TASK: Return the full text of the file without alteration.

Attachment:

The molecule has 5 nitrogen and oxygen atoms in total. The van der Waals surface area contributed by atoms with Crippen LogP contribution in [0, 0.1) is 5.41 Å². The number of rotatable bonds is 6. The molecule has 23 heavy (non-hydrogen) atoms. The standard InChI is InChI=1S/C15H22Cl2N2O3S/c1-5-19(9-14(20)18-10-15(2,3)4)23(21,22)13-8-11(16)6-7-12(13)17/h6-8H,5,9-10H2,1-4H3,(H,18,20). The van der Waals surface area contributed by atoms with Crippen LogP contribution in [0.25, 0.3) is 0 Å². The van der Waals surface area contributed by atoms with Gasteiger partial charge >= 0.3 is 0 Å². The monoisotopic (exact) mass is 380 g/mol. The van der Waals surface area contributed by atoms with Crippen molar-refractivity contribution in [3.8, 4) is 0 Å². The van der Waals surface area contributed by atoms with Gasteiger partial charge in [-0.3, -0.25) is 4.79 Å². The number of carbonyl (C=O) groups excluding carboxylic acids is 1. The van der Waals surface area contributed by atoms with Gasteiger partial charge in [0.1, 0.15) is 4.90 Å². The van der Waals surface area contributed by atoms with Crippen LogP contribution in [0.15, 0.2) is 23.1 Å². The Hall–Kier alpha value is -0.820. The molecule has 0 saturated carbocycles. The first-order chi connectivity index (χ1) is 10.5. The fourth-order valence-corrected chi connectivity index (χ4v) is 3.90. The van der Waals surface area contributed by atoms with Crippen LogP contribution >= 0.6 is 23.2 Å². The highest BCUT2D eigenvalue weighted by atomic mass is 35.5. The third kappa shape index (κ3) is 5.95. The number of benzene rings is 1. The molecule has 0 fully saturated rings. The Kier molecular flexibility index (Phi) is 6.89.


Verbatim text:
The molecule has 5 nitrogen and oxygen atoms in total. The van der Waals surface area contributed by atoms with Crippen LogP contribution in [0, 0.1) is 5.41 Å². The number of rotatable bonds is 6. The molecule has 23 heavy (non-hydrogen) atoms. The standard InChI is InChI=1S/C15H22Cl2N2O3S/c1-5-19(9-14(20)18-10-15(2,3)4)23(21,22)13-8-11(16)6-7-12(13)17/h6-8H,5,9-10H2,1-4H3,(H,18,20). The van der Waals surface area contributed by atoms with Crippen LogP contribution in [0.25, 0.3) is 0 Å². The van der Waals surface area contributed by atoms with Gasteiger partial charge >= 0.3 is 0 Å². The monoisotopic (exact) mass is 380 g/mol. The van der Waals surface area contributed by atoms with Crippen molar-refractivity contribution in [3.8, 4) is 0 Å². The van der Waals surface area contributed by atoms with Gasteiger partial charge in [-0.3, -0.25) is 4.79 Å². The number of carbonyl (C=O) groups excluding carboxylic acids is 1. The van der Waals surface area contributed by atoms with Gasteiger partial charge in [0.1, 0.15) is 4.90 Å². The van der Waals surface area contributed by atoms with Crippen LogP contribution in [0.15, 0.2) is 23.1 Å². The Hall–Kier alpha value is -0.820. The molecule has 0 saturated carbocycles. The first-order chi connectivity index (χ1) is 10.5. The fourth-order valence-corrected chi connectivity index (χ4v) is 3.90. The van der Waals surface area contributed by atoms with Crippen LogP contribution >= 0.6 is 23.2 Å². The highest BCUT2D eigenvalue weighted by atomic mass is 35.5. The third kappa shape index (κ3) is 5.95. The number of benzene rings is 1. The molecule has 0 fully saturated rings. The Kier molecular flexibility index (Phi) is 6.89.